Mt. Tepouzan

Posted on 25. Feb, 2007 @ 2:04 pm by in Humor, Osaka, Travel Views: 3,742

I’m not even a professional mountain climber, but I climbed one of the most extreme mountains in Japan.

I didn’t even bring any equipment, and I was wearing my Adidas sneakers. It was raining.

This mountain, Mount Tempozan (天保山), at an astounding 4.53 meters, is the lowest mountain in Japan. The mountain is located in Tempozan Park in Osaka. You can read about the park and the fierce mountain on this bilingual information sign.

The perilous jagged snowy peak of Mt. Tempozan.

There is a great view of the “Big Wheel” from the mountain area.

Tempozan Park is located very close to the famous Osaka Acquarium down in the Osaka bay area, so if you’re in the area, drop by and pay Mount Tempozan a visit.

But be careful.

- Harvey

  • berz

    “bilingual information sign” link broken XD

  • http://www.japannewbie.com harvey

    Fixed! Sorry about that!

  • Clive

    Oh noes!!11!

    We went to Keiyukan aquarium (it’s awesome bTW) and somehow missed that edifice. Heh

    Next time we’ll have to stop by and take the climb.

    Harvey, do you have pics of yourself planting a flag at the summit?

  • Clive

    Harvey!

    Question for ya;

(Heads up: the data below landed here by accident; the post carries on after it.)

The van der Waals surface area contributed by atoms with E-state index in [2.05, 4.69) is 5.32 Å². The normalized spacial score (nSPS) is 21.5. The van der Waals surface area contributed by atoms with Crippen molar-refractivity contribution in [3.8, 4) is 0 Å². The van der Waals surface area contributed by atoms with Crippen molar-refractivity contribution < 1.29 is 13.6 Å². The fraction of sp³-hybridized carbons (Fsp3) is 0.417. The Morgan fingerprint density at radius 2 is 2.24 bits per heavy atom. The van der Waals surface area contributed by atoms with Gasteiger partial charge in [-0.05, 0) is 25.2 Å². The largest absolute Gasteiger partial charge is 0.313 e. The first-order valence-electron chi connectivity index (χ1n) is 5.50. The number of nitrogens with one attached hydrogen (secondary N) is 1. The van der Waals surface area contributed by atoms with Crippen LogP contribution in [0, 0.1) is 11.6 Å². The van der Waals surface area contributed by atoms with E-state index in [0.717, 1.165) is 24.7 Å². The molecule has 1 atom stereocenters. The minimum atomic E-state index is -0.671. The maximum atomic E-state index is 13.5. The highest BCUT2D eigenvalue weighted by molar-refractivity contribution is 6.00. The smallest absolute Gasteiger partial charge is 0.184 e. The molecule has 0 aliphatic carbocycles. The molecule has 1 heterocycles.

Now that you “think” in Japanese, do you also think in metric or do you need to do conversions still?

  • http://www.japannewbie.com harvey

    Clive!

    I have never had a super solid head for numbers as it is, but now I definitely refer to height & weight and temperatures the “metric way”.

    However, I never really made the switch from speed and distance… Not sure why…

    I can’t really convert on the fly though. It’s really one or the other!

  • http://www.japannewbie.com harvey

    Clive! I do have a pic somewhere I think… but… I had a nose bleed so too embarrassed to post it. ;-)

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  • You Reap What You Sow (5)
    • Axel: Oh, ignore those who giggled, Jesus. I would be really impressed if any Japanese learner even tried to use a phrase 十人十色 (an English...
  • Learning Japanese through Proverbs (5)
    • Mark: I’m trying to translate this Japanese mantra, can you help? #hawaiianShaman
  • Shaking Like a Poor Man (5)
    • rugged_individual: Actually, the point of calling it poor man shake is that DOING it will cause you to demonstrate a lack of discipline, posture...
  • Sewa – Hindi and Japanese (10)
    • Japan This!: Linguistically speaking there is no basis for either connection. This is called pseudo-etymology or para-etymology. If it becomes...
    • yoshihito: siks have a word: “sewa” meaning “help, assist”, maybe the origin of the japanese word “sewa”. There...